O is for obedience

Simply coming when you’re asked to seems, at first glance, a bit removed (perhaps even antithetical) to the idea of cultural creativity and cultivation. Though this memorable anecdote from the Desert Fathers recasts obedience as an astonishing, and I’d say creative act—a creative discipline, at least.

They told of the abbot Silvanus that he had a disciple in Scete named Marcus, and that he was of great obedience, and also a writer of the ancient script: and the old man loved him because of his obedience. He had also another eleven disciples, who were aggrieved that he loved him more than them. And when the old men in the neighborhood heard that the abbot loved him more than the rest, they took it ill. So one day the came to him: and the abbot Silvanus took them with him and went out of his cell, and began to knock at the cells of his disciples, one by one, saying, “Brother, come, I have need of thee.” And not one of them obeyed him. He came to Marcus’ cell and knocked saying, “Marcus.” And when he heard the old man’s voice he came straight outside, and the old man sent him on some errand. Then the abbot Silvanus said to the old men, “Where are the other brethren?” And he went into Marcus’ cell, and found a quaternion of manuscript which he had that moment begun, and was making thereon the letter O. And on hearing the old man’s voice, he had not stayed to sweep the pen full circle so as to finish and close the letter that was under his hand. And the old men said, “Truly, abbot, him whom thou lovest we love also, for God loveth him.”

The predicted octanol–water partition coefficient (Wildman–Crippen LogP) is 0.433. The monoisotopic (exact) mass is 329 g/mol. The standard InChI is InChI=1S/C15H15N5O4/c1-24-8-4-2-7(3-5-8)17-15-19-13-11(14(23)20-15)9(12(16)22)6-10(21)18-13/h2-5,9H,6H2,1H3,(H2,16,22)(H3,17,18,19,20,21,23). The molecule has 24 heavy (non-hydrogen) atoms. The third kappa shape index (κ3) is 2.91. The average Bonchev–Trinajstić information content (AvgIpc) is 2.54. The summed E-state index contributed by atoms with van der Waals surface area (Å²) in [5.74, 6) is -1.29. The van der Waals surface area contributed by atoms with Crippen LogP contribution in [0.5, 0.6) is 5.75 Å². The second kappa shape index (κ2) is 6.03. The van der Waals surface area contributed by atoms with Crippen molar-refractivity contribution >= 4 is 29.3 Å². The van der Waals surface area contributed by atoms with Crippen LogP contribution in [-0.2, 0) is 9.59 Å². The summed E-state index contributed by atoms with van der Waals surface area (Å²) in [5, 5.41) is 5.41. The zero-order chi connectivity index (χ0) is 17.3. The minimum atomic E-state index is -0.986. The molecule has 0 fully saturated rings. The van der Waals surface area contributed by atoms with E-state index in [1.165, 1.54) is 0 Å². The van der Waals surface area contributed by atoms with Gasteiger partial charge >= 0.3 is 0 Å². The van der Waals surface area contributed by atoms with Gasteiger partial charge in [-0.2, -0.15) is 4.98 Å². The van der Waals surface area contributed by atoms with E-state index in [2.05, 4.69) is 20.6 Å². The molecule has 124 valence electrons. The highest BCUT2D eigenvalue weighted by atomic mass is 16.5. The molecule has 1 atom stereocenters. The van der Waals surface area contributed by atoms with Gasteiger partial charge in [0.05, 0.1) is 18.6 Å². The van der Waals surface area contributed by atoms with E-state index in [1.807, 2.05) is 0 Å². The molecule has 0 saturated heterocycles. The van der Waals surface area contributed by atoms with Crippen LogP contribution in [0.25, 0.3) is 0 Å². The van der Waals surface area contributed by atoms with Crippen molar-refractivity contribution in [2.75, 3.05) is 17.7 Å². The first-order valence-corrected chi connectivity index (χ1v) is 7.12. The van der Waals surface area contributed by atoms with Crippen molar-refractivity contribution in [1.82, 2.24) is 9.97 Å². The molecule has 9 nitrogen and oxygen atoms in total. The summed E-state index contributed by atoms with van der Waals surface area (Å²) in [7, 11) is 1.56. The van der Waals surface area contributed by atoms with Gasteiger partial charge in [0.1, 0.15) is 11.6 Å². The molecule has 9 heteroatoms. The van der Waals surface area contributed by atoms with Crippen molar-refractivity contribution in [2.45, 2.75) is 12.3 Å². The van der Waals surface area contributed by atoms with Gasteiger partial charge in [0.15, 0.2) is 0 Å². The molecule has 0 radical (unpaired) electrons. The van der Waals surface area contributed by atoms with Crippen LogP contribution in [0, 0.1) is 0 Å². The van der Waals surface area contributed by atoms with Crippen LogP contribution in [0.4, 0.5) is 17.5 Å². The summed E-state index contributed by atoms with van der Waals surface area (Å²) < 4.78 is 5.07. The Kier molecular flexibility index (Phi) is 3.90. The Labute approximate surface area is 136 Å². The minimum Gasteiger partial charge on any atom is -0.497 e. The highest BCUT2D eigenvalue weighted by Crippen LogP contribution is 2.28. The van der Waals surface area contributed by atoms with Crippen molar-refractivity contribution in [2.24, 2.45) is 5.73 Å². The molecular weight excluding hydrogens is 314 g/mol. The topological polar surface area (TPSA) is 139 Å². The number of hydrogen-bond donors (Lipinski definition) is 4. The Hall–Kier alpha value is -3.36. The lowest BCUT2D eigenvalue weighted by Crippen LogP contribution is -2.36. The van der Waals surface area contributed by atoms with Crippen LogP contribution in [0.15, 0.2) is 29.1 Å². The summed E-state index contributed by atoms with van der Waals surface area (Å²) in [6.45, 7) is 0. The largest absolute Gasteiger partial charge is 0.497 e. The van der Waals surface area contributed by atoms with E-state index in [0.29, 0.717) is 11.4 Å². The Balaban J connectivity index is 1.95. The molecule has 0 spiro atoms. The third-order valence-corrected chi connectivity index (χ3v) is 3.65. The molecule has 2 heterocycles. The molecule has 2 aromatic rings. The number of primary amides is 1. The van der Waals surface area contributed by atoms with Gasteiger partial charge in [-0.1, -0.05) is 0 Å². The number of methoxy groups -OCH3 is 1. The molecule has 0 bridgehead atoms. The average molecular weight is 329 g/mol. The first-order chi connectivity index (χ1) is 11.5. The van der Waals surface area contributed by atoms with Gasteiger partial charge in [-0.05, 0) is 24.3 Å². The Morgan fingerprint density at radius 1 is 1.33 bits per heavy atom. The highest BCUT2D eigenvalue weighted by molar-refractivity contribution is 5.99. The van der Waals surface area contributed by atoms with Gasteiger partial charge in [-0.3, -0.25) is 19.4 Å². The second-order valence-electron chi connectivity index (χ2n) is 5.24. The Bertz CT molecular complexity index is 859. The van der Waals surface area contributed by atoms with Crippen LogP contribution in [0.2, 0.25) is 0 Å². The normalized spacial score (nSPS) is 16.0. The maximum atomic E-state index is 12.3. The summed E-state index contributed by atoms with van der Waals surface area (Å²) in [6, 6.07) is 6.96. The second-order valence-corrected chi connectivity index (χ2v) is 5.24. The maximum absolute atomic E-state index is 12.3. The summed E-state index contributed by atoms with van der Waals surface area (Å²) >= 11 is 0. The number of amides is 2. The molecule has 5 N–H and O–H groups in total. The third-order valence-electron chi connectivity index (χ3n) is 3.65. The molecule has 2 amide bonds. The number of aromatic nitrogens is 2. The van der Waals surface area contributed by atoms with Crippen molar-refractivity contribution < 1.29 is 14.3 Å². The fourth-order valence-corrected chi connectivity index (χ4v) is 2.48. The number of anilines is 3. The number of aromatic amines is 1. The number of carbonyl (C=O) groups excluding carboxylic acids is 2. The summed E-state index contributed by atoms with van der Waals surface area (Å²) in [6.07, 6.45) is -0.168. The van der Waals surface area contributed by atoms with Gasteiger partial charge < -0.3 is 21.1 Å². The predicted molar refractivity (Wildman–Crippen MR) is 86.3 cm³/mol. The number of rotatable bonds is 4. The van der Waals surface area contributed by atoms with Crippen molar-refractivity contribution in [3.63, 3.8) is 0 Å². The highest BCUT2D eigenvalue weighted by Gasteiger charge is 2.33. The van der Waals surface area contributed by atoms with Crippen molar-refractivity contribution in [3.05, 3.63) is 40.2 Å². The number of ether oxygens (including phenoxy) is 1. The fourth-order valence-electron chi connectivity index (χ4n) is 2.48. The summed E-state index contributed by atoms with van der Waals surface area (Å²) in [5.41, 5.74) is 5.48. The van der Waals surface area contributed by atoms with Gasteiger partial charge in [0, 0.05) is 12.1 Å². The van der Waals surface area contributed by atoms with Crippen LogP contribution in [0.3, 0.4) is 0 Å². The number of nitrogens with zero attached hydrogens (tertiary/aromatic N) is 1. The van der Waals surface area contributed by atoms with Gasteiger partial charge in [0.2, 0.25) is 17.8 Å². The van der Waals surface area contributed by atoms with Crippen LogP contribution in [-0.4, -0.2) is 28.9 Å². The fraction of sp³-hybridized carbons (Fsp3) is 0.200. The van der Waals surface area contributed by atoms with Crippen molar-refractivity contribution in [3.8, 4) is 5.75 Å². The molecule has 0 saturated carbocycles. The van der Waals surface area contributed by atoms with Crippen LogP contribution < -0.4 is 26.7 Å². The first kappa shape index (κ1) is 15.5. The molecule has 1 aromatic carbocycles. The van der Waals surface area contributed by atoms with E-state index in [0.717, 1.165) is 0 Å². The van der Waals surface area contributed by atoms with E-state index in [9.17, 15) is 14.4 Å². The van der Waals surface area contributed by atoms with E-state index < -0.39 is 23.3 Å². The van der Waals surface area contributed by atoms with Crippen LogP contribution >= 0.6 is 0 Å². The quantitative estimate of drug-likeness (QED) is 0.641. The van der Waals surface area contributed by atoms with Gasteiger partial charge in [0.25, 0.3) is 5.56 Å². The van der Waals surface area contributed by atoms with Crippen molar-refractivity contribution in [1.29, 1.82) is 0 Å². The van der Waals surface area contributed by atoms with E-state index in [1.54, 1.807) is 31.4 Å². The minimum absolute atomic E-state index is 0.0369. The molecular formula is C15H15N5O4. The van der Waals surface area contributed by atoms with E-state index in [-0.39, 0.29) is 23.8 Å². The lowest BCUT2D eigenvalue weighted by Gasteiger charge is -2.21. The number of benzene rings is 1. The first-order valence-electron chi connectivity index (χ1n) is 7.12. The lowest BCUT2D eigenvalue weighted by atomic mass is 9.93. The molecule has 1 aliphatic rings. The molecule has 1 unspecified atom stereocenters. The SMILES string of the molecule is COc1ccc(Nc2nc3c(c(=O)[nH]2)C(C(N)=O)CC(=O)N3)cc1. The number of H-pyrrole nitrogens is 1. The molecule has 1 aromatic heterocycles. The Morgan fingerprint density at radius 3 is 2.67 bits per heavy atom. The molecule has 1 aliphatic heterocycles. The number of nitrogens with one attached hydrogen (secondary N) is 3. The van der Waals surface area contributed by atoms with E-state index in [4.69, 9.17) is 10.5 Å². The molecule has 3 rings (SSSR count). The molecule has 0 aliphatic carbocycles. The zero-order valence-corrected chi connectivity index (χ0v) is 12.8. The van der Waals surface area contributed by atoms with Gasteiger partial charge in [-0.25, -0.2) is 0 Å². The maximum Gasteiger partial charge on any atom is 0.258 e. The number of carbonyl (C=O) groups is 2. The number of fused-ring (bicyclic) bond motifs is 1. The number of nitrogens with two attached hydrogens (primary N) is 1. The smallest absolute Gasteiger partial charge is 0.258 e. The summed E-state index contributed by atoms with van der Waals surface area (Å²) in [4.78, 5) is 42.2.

Sayings of the Fathers (Verba Seniorum), Book XIV.v, recorded by St. Athanasius (4th century), translated from the Greek by Pelagius the Deacon and John the Subdeacon (6th century), and from the Latin by Helen Waddell in
The Desert Fathers, 1936

Originally published at culture-making.com.

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